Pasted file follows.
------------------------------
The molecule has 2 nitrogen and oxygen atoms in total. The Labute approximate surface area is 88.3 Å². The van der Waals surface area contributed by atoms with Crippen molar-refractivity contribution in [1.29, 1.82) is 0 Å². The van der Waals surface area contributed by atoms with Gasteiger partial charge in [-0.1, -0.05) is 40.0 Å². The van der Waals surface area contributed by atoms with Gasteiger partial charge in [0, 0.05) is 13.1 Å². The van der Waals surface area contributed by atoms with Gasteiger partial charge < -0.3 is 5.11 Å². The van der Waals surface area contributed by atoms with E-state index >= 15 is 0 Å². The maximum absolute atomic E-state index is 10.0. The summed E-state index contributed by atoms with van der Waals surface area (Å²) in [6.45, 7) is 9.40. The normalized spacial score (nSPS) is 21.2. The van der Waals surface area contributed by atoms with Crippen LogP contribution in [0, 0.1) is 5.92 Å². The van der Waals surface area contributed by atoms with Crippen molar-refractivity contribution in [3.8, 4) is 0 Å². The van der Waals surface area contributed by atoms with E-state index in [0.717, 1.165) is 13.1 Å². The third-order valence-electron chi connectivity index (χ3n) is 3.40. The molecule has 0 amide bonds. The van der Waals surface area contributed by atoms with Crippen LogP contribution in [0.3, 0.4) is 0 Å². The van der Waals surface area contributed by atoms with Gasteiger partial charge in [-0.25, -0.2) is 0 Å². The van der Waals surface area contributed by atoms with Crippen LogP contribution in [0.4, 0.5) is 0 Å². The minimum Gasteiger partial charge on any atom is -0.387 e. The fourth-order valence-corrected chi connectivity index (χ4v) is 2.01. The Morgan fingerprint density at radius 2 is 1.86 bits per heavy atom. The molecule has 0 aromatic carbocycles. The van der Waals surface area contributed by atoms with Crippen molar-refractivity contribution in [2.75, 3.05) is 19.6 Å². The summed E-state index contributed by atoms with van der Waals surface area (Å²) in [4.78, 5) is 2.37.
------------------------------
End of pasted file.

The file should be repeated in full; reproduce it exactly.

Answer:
The molecule has 2 nitrogen and oxygen atoms in total. The Labute approximate surface area is 88.3 Å². The van der Waals surface area contributed by atoms with Crippen molar-refractivity contribution in [1.29, 1.82) is 0 Å². The van der Waals surface area contributed by atoms with Gasteiger partial charge in [-0.1, -0.05) is 40.0 Å². The van der Waals surface area contributed by atoms with Gasteiger partial charge in [0, 0.05) is 13.1 Å². The van der Waals surface area contributed by atoms with Gasteiger partial charge < -0.3 is 5.11 Å². The van der Waals surface area contributed by atoms with E-state index >= 15 is 0 Å². The maximum absolute atomic E-state index is 10.0. The summed E-state index contributed by atoms with van der Waals surface area (Å²) in [6.45, 7) is 9.40. The normalized spacial score (nSPS) is 21.2. The van der Waals surface area contributed by atoms with Crippen LogP contribution in [0, 0.1) is 5.92 Å². The van der Waals surface area contributed by atoms with Crippen molar-refractivity contribution in [3.8, 4) is 0 Å². The van der Waals surface area contributed by atoms with E-state index in [0.717, 1.165) is 13.1 Å². The third-order valence-electron chi connectivity index (χ3n) is 3.40. The molecule has 0 amide bonds. The van der Waals surface area contributed by atoms with Crippen LogP contribution in [0.3, 0.4) is 0 Å². The van der Waals surface area contributed by atoms with Gasteiger partial charge in [-0.25, -0.2) is 0 Å². The van der Waals surface area contributed by atoms with Crippen LogP contribution in [0.4, 0.5) is 0 Å². The minimum Gasteiger partial charge on any atom is -0.387 e. The fourth-order valence-corrected chi connectivity index (χ4v) is 2.01. The Morgan fingerprint density at radius 2 is 1.86 bits per heavy atom. The molecule has 0 aromatic carbocycles. The van der Waals surface area contributed by atoms with Crippen molar-refractivity contribution in [2.75, 3.05) is 19.6 Å². The summed E-state index contributed by atoms with van der Waals surface area (Å²) in [4.78, 5) is 2.37.